• Cold-case investigation is helped by forensic artist

    remains on an unidentified person. “Without knowing who the victim is, it is nearly impossible to find a suspect,” said Lance Krout, lead investigator in the case. “I’ve spent several years working on this and it’s kept me up some nights because we’re not able to move into the next phase of the investigation if we don’t identify this victim.” Penn State 3D experts say they can help the police.

  • Drone jamming system to protect European airports, public spaces

    Airports could be equipped with technology capable of detecting and bringing down drones that stray into their air space, according to Dan Hermansen, chief technology officer of Danish anti-drone firm MyDefence. The company has developed a drone alarm and protection system that is being installed at a number of prominent sites around Europe, including an airport. It has the potential to prevent the kind of costly disruption that hit London’s Gatwick and Heathrow airports recently.

  • What we know about the effectiveness of universal gun background checks

    This Tuesday, newly dominant House Democrats revealed legislation that would require all gun buyers go through a background check, regardless of whether they buy a weapon from a licensed dealer, collector at a gun show, or stranger in a parking lot. Universal background checks are popular and enjoy political momentum. Poll after poll shows they win near universal approval. But it’s worth asking how effective universal background checks are at reducing gun violence. And the real-world evidence that they reduce crime is more complicated than the political momentum might suggest.

  • National Collaborative on Gun Violence Research releases first request for research proposals

    The National Collaborative on Gun Violence Research, a philanthropic fund created to support scientific research on gun policy, earlier this week released its first request for proposals to support up to $10 million in projects during its first grantmaking cycle.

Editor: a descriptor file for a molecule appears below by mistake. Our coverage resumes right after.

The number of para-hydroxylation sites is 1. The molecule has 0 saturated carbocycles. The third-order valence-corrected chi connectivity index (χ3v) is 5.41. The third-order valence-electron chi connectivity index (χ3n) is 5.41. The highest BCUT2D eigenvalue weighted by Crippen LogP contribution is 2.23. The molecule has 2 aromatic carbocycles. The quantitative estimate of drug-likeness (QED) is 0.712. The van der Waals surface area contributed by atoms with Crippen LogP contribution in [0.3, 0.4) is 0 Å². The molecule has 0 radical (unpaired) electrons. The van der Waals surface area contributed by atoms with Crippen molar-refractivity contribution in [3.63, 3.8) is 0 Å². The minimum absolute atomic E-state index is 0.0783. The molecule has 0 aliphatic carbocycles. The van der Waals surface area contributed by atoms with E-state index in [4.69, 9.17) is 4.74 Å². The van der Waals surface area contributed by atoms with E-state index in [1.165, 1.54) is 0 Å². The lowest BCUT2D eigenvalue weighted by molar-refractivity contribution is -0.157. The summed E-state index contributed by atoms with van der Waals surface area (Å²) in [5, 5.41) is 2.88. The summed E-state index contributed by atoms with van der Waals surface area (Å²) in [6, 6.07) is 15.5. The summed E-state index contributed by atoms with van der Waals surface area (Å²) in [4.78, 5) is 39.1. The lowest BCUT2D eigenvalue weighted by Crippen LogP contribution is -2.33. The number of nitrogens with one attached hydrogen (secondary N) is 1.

• Cuban lovelorn crickets, not a sonic weapon, made U.S. diplomats ill: Study

    In late 2016, U.S. diplomats in Havana began to report ear pain, dizziness, confusion – and some showed symptoms of mysteriois brain injury. The diplomats said that their symptoms occurred after they repeatedly heard a high-frequency noise. The State Department withdrew half its embassy staff, and several studies concluded that the high-frequency noise was generated by a sonic weapon. A new study argues that the high-frequency noise was created by local crickets.

  • No link found between violent video games and behavior

    Researchers at the University of York have found no evidence to support the theory that video games make players more violent. In a series of experiments, with more than 3,000 participants, the team demonstrated that video game concepts do not ‘prime’ players to behave in certain ways and that increasing the realism of violent video games does not necessarily increase aggression in game players.

  • Many hate crimes never make it into the FBI’s database

    The FBI’s latest numbers showed a 17 percent increase in reported hate crimes in 2017. But what does this actually say about the actual number of hate crimes occurring in the U.S.? Not much. The Hate Crime Statistics Act of 1990 mandates that the FBI publish statistics specifically for crimes motivated by bias, and a broad network of state laws require that hate crimes are both tracked and prosecuted. Despite this, a variety of problems plague the implementation of these laws.

  • Carrying Tasers increases police use of force

    Cambridge University experiment with City of London police found that, while rarely deployed, just the presence of electroshock devices led to greater overall hostility in police-public interactions – an example of what researchers call the “weapons effect.”